MF Global will be one of the topics dejour on Capitol Hill today when the House Oversight and Investigations Subcommittee holds its hearing on “The Collapse of MF Global: Part 2”.
The star witness will be whistleblower and former Global Chief Risk Officer of MF Global, Michael Roseman. Jacob Frenkel, former SEC enforcement attorney and partner at Schulman Rogers, gave C-Suite Insider the scoop on what the CNBC audience should be listening for.
JF: I want to know what warnings he gave, to whom and what was the response. When red flags are presented in any compliance context, you are looking to see how the recipients of the warnings and chain of command responded, including whether the culture of the company encouraged action or ignored the red flag. Depending on what was said, for those eager to see criminal charges, the answers could shed light on whether we ultimately may hear that individuals acted with criminal intent or implicate deliberate ignorance.
The concept of “deliberate ignorance” is the “ostrich head in the sand” concept, but someone with a duty cannot put his or her head in the sand upon becoming aware of certain information. We may learn who had a duty to act and the nature of the response. Passing the buck does stop somewhere, and we may find out where.
LL: Do you think Corzine will face criminal charges?
JF: Based on the positions that he has taken so far, I don’t think he will. Realistically, his counsel would not have permitted him to testify in the previous hearings if counsel believed that Mr. Corzine had any potential criminal culpability.
LL: So, not be a repeat of Jeff Skilling?
JF: Correct, because Mr. Skilling thought he could talk his way around Congress. For Mr. Corzine, this is not a Skilling scenario. Not because Mr. Corzine is a more skilled or accomplished orator, and he faced tough questions.
This is evidentiary. If his attorneys thought he had criminal culpability after evaluating the evidence known to them, then they likely would have had advised him to assert his Fifth Amendment privilege against self-incrimination.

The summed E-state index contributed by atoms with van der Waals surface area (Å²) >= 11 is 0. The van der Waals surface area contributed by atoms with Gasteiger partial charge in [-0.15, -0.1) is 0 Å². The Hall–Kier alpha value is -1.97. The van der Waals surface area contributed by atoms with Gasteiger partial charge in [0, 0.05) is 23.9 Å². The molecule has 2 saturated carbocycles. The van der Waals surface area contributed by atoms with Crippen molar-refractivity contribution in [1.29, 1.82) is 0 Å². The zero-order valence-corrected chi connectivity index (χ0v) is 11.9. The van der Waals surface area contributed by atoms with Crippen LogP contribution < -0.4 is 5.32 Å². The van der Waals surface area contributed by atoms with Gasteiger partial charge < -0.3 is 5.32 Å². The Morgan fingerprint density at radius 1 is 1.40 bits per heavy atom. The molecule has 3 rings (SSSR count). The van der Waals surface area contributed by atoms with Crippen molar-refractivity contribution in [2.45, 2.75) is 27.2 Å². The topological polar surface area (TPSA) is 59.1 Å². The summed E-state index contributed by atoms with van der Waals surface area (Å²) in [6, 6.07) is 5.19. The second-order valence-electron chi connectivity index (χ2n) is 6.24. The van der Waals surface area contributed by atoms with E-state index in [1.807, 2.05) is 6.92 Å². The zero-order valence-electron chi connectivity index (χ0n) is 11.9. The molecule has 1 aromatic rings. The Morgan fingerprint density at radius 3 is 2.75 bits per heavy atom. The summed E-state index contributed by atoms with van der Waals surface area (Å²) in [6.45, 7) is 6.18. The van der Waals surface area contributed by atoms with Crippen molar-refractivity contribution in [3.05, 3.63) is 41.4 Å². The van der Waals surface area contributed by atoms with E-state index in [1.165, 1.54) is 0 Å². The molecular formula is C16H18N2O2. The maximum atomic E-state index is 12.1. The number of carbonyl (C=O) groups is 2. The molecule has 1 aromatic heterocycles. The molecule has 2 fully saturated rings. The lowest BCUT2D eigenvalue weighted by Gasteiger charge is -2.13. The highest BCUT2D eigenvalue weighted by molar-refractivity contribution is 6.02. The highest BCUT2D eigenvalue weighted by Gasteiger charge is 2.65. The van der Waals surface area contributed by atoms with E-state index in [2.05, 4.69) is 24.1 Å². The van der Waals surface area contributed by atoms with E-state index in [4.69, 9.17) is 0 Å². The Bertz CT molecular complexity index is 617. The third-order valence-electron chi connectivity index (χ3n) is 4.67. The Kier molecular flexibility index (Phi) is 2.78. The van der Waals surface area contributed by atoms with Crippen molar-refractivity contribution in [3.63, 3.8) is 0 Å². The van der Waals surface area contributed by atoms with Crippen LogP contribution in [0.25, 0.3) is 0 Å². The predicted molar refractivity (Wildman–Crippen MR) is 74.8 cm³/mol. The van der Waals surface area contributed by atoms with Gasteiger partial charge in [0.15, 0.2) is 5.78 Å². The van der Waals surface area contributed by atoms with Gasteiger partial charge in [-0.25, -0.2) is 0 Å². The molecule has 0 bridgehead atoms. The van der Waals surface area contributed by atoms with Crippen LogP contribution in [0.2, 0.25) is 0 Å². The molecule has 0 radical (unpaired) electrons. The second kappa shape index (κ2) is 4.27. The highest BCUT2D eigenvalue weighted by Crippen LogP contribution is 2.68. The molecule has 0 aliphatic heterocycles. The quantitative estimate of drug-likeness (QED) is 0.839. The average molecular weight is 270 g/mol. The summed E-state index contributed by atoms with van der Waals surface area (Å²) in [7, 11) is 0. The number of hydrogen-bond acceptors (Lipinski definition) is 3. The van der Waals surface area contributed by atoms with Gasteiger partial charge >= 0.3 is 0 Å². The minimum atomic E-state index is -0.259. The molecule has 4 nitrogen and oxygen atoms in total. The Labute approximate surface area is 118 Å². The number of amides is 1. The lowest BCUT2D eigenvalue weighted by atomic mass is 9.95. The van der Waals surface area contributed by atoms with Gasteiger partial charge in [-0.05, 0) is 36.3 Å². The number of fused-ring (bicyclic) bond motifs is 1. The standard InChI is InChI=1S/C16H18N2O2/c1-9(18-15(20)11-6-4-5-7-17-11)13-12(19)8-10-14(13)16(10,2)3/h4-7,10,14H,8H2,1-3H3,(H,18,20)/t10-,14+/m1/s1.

LL: Are you expecting any new information to be brought to light?
JF: Yes for the public; no for government investigators. What we the public are hearing from these hearings is information the government likely already knows. This is an opportunity for the public to get more information, not necessarily answers.
LL: But there will be a void in the answers given on Capitol Hill. Do you think the Congressional members will be able to extract all the information the government investigators did?
JF: That depends entirely on the quality and purpose of the questions.
If you go back to the Congressional hearings of the 70’s and 80’s when trained examiners were conducting the questioning on behalf of committees, then that testimony was useful and illuminating, unlike when members ask the same questions but in different ways.
Their staffs do prepare them as well as they can, but the answers of those testifying will be well-prepared and tailored to what likely are less precise questions than those asked by the government investigators in the various investigations.
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A Senior Talent Producer at CNBC, and author of "Thriving in the New Economy:Lessons from Today's Top Business Minds."